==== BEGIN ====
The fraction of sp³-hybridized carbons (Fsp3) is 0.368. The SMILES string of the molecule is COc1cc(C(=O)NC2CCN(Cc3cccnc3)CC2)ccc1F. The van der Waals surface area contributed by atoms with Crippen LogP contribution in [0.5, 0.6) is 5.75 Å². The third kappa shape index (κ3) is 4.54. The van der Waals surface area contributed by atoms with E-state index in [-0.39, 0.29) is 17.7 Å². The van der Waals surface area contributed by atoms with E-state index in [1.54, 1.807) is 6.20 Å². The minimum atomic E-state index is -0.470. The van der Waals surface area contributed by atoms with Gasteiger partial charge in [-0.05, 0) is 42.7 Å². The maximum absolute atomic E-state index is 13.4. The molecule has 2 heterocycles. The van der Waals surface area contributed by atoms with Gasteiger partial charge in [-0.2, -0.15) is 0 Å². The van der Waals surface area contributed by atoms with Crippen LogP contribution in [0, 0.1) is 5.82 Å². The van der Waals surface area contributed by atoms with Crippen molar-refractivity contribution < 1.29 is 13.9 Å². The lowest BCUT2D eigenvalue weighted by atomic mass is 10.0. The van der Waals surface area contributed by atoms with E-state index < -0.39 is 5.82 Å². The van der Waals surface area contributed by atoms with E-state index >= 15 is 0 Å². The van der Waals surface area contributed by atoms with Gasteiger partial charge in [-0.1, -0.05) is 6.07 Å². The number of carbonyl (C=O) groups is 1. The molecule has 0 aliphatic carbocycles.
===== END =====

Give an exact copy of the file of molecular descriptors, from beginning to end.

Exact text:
The fraction of sp³-hybridized carbons (Fsp3) is 0.368. The SMILES string of the molecule is COc1cc(C(=O)NC2CCN(Cc3cccnc3)CC2)ccc1F. The van der Waals surface area contributed by atoms with Crippen LogP contribution in [0.5, 0.6) is 5.75 Å². The third kappa shape index (κ3) is 4.54. The van der Waals surface area contributed by atoms with E-state index in [-0.39, 0.29) is 17.7 Å². The van der Waals surface area contributed by atoms with E-state index in [1.54, 1.807) is 6.20 Å². The minimum atomic E-state index is -0.470. The van der Waals surface area contributed by atoms with Gasteiger partial charge in [-0.05, 0) is 42.7 Å². The maximum absolute atomic E-state index is 13.4. The molecule has 2 heterocycles. The van der Waals surface area contributed by atoms with Gasteiger partial charge in [-0.2, -0.15) is 0 Å². The van der Waals surface area contributed by atoms with Crippen LogP contribution in [0, 0.1) is 5.82 Å². The van der Waals surface area contributed by atoms with Crippen molar-refractivity contribution < 1.29 is 13.9 Å². The lowest BCUT2D eigenvalue weighted by atomic mass is 10.0. The van der Waals surface area contributed by atoms with E-state index < -0.39 is 5.82 Å². The van der Waals surface area contributed by atoms with E-state index >= 15 is 0 Å². The van der Waals surface area contributed by atoms with Gasteiger partial charge in [-0.1, -0.05) is 6.07 Å². The number of carbonyl (C=O) groups is 1. The molecule has 0 aliphatic carbocycles.